Religious Extremists Capture Major Political Party

Old news, right? SAGLRROILYBYGTH won’t be surprised to hear that the Republican Party is addicted to the political support of conservative evangelicals. These days, though, we have a sad reminder of the fact that both major parties can fall victim to special-interest lobbies, lobbies that put children in a terrible educational position.

yeshiva

Who is watching out for the kids?

For Republicans, this is nothing new. For a long time now, Republicans have been trembling at the thought of angering evangelical creationists. The most egregious example, IMHO, was the waffling of former Governor Bobby Jindal.

Jindal, you may recall, was the popular governor of Louisiana who briefly made a bid for the GOP nomination in 2016. No matter what you might think of his politics, Governor Jindal is no dummy. He graduated from Brown with a degree in biology. He went on to Oxford, turning down acceptances at Harvard Medical School and Yale Law School. He may not have made much of a splash in the 2016 presidential race, but we can safely assume that Jindal knows plenty about evolution and many other things.

Yet in spite of all his knowledge, when asked what he thought about evolution in 2014, Jindal hedged. Yes, he wanted his own kids to learn about evolution. When it came to public schools, though, Jindal defended the rights of creationists. If a local school district wanted to teach creationism as science, Jindal argued, that should be up to them.

Bad thinking, but good politics, I suppose.

We see a similar tragedy unfolding these days in Arizona. To win election in the Republican Party, it seems, candidates felt pressed to endorse a bigger role for creationism in public schools.

It’s been true for a long time and it doesn’t seem like it is going to change any time soon. The Republican Party forces candidates to ignore their own ideas and truckle to the desires of radical young-earth creationist supporters.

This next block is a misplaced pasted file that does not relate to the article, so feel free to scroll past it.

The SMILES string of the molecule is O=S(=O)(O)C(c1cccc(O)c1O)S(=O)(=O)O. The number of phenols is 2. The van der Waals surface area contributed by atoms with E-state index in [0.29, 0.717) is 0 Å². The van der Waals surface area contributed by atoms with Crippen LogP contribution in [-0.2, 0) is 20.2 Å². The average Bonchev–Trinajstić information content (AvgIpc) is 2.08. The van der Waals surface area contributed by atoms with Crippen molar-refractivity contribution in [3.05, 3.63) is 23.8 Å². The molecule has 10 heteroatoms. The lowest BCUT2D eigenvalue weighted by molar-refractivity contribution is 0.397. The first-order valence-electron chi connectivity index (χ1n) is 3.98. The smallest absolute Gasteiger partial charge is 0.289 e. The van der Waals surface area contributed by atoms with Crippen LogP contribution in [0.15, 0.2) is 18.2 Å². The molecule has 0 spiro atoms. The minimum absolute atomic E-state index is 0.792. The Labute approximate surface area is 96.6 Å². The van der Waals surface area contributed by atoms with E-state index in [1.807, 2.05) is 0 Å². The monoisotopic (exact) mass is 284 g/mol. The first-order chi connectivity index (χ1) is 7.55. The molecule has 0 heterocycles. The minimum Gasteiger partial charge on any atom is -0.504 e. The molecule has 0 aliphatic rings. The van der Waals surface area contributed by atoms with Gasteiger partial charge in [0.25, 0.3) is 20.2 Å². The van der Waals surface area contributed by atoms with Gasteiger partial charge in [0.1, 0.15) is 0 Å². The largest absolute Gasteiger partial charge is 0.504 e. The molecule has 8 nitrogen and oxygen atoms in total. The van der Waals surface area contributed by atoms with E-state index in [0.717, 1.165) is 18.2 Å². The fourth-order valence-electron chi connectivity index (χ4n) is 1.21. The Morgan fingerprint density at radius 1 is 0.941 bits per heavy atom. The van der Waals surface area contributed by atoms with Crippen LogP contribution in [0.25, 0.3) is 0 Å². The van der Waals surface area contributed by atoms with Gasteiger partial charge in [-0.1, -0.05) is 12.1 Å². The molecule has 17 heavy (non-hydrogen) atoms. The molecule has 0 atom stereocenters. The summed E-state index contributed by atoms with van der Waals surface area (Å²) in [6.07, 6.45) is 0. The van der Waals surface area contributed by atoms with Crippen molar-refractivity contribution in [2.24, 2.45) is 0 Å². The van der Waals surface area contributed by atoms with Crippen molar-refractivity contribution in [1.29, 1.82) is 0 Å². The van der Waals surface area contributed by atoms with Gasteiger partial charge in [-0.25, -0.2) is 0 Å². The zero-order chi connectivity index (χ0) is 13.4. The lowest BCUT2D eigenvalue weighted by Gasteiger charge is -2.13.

Recent news from my adopted home state shows that this is not only a problem for the GOP. The Democratic Party, too, seems to have entered into a deal with religious extremists. Just as Republican pandering hurts schoolchildren in Louisiana and Arizona, so too does Democratic deal-making hurt kids in New York.

Here’s what we know: Governor Andrew Cuomo is accused of a sordid educational quid pro quo. He allegedly promised prominent Hasidic leaders that he would not interfere with their religious schools in exchange for a vital political endorsement.

If it’s true, it’s more than a shame. Politicians of every party have a duty to safeguard the educational chances of students. The schools in this case don’t seem to do that at all. As a lawsuit this summer charged, significant numbers of yeshiva students in New York aren’t adequately taught secular subjects such as English, history, and science. Their curricula for boys focus almost exclusively on studying ancient religious texts.

As the New York Times reported, the state has promised to investigate these schools.  As they wrote last summer,

In 2015, the city Department of Education said it was opening an investigation into about 36 private yeshivas to see if they were providing adequate secular education according to state law. But in the three years since that announcement, the city has not released any results. Jaclyn Rothenberg, a spokeswoman for the mayor, said the investigation is still active and the department would deliver the report “soon.” The city has visited 15 schools so far, according to Ms. Rothenberg.

A year ago, when asked when the education department planned to release a report on its investigation, a spokeswoman, Toya Holness, said the investigation is continuing. “We are treating this matter with utmost seriousness,” she said.

This month, Governor Cuomo was accused of promising the Hasidic community that the investigation would continue to languish in exchange for the political endorsement of an influential leader in the Hasidic community.

If true, the charges show how difficult it is to protect the educational rights of children. Children don’t vote.  Children don’t meet with governors to insist the law be obeyed. Children can’t promise a solid block of political support in exchange for special favors.

To be fair, I think the GOP problem is worse. But this story demonstrates that the problem is not only a “conservative” one. Rather, any political party risks being held in thrall to special-interest groups, groups that might not have the best interests of children at heart.

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